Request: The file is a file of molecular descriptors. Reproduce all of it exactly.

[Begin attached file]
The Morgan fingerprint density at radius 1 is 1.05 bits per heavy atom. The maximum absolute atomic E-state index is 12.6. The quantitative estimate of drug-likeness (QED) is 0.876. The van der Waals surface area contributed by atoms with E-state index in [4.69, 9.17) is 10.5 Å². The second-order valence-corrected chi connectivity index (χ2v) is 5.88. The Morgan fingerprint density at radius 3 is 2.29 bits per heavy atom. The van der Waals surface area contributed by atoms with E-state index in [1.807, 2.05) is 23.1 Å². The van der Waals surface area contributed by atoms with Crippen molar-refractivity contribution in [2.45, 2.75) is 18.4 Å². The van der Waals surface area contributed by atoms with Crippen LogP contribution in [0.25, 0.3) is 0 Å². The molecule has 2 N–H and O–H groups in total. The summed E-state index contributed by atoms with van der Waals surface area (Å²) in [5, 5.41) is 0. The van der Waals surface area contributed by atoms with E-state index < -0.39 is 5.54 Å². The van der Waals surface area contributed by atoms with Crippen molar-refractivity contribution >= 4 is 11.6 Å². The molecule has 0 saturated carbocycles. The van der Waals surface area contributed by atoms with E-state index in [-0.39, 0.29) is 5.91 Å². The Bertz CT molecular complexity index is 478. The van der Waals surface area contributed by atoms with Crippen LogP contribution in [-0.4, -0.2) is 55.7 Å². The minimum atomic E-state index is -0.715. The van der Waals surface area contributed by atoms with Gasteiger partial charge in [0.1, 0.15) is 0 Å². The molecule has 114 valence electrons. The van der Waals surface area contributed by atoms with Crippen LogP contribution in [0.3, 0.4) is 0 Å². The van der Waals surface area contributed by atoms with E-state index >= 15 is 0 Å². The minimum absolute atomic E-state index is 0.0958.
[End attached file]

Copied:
The Morgan fingerprint density at radius 1 is 1.05 bits per heavy atom. The maximum absolute atomic E-state index is 12.6. The quantitative estimate of drug-likeness (QED) is 0.876. The van der Waals surface area contributed by atoms with E-state index in [4.69, 9.17) is 10.5 Å². The second-order valence-corrected chi connectivity index (χ2v) is 5.88. The Morgan fingerprint density at radius 3 is 2.29 bits per heavy atom. The van der Waals surface area contributed by atoms with E-state index in [1.807, 2.05) is 23.1 Å². The van der Waals surface area contributed by atoms with Crippen molar-refractivity contribution in [2.45, 2.75) is 18.4 Å². The van der Waals surface area contributed by atoms with Crippen LogP contribution in [0.25, 0.3) is 0 Å². The molecule has 2 N–H and O–H groups in total. The summed E-state index contributed by atoms with van der Waals surface area (Å²) in [5, 5.41) is 0. The van der Waals surface area contributed by atoms with E-state index < -0.39 is 5.54 Å². The van der Waals surface area contributed by atoms with Crippen molar-refractivity contribution >= 4 is 11.6 Å². The molecule has 0 saturated carbocycles. The van der Waals surface area contributed by atoms with E-state index in [-0.39, 0.29) is 5.91 Å². The Bertz CT molecular complexity index is 478. The van der Waals surface area contributed by atoms with Crippen LogP contribution in [-0.4, -0.2) is 55.7 Å². The minimum atomic E-state index is -0.715. The van der Waals surface area contributed by atoms with Gasteiger partial charge in [0.1, 0.15) is 0 Å². The molecule has 114 valence electrons. The van der Waals surface area contributed by atoms with Crippen LogP contribution in [0.3, 0.4) is 0 Å². The van der Waals surface area contributed by atoms with E-state index >= 15 is 0 Å². The minimum absolute atomic E-state index is 0.0958.